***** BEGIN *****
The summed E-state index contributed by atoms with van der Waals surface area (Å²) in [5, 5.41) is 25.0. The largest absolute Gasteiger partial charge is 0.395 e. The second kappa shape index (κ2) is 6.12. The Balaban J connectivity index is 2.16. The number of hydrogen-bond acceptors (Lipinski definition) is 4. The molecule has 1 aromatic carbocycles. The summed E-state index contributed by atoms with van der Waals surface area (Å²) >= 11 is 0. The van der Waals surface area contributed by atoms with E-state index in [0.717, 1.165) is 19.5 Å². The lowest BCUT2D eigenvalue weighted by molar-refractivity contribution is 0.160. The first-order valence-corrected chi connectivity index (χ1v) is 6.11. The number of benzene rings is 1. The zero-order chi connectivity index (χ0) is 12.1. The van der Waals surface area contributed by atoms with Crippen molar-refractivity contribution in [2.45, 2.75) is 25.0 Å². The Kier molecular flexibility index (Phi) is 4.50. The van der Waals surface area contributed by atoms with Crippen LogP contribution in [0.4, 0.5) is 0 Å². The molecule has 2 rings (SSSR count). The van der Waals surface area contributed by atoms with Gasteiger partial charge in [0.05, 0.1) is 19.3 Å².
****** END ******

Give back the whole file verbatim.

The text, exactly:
The summed E-state index contributed by atoms with van der Waals surface area (Å²) in [5, 5.41) is 25.0. The largest absolute Gasteiger partial charge is 0.395 e. The second kappa shape index (κ2) is 6.12. The Balaban J connectivity index is 2.16. The number of hydrogen-bond acceptors (Lipinski definition) is 4. The molecule has 1 aromatic carbocycles. The summed E-state index contributed by atoms with van der Waals surface area (Å²) >= 11 is 0. The van der Waals surface area contributed by atoms with E-state index in [0.717, 1.165) is 19.5 Å². The lowest BCUT2D eigenvalue weighted by molar-refractivity contribution is 0.160. The first-order valence-corrected chi connectivity index (χ1v) is 6.11. The number of benzene rings is 1. The zero-order chi connectivity index (χ0) is 12.1. The van der Waals surface area contributed by atoms with Crippen molar-refractivity contribution in [2.45, 2.75) is 25.0 Å². The Kier molecular flexibility index (Phi) is 4.50. The van der Waals surface area contributed by atoms with Crippen LogP contribution in [0.4, 0.5) is 0 Å². The molecule has 2 rings (SSSR count). The van der Waals surface area contributed by atoms with Gasteiger partial charge in [0.05, 0.1) is 19.3 Å².